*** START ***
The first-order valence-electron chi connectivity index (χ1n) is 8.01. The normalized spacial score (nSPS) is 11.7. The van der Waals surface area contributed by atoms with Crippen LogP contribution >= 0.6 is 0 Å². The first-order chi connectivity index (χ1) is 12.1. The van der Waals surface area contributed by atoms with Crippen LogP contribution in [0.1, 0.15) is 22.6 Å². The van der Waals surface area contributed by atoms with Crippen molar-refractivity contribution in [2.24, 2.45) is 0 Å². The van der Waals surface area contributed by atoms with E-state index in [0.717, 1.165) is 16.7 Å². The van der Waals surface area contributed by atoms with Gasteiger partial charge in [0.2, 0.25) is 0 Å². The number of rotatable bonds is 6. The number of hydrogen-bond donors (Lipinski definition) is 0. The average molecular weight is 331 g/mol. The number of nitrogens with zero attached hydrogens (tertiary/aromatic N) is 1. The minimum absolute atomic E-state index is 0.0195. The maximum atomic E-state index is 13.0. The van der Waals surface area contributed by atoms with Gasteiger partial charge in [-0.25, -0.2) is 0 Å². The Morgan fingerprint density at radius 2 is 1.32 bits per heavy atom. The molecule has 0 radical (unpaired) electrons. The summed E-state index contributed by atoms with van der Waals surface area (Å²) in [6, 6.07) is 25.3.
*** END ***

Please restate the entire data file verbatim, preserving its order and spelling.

The first-order valence-electron chi connectivity index (χ1n) is 8.01. The normalized spacial score (nSPS) is 11.7. The van der Waals surface area contributed by atoms with Crippen LogP contribution >= 0.6 is 0 Å². The first-order chi connectivity index (χ1) is 12.1. The van der Waals surface area contributed by atoms with Crippen LogP contribution in [0.1, 0.15) is 22.6 Å². The van der Waals surface area contributed by atoms with Crippen molar-refractivity contribution in [2.24, 2.45) is 0 Å². The van der Waals surface area contributed by atoms with E-state index in [0.717, 1.165) is 16.7 Å². The van der Waals surface area contributed by atoms with Gasteiger partial charge in [0.2, 0.25) is 0 Å². The number of rotatable bonds is 6. The number of hydrogen-bond donors (Lipinski definition) is 0. The average molecular weight is 331 g/mol. The number of nitrogens with zero attached hydrogens (tertiary/aromatic N) is 1. The minimum absolute atomic E-state index is 0.0195. The maximum atomic E-state index is 13.0. The van der Waals surface area contributed by atoms with Gasteiger partial charge in [-0.25, -0.2) is 0 Å². The Morgan fingerprint density at radius 2 is 1.32 bits per heavy atom. The molecule has 0 radical (unpaired) electrons. The summed E-state index contributed by atoms with van der Waals surface area (Å²) in [6, 6.07) is 25.3.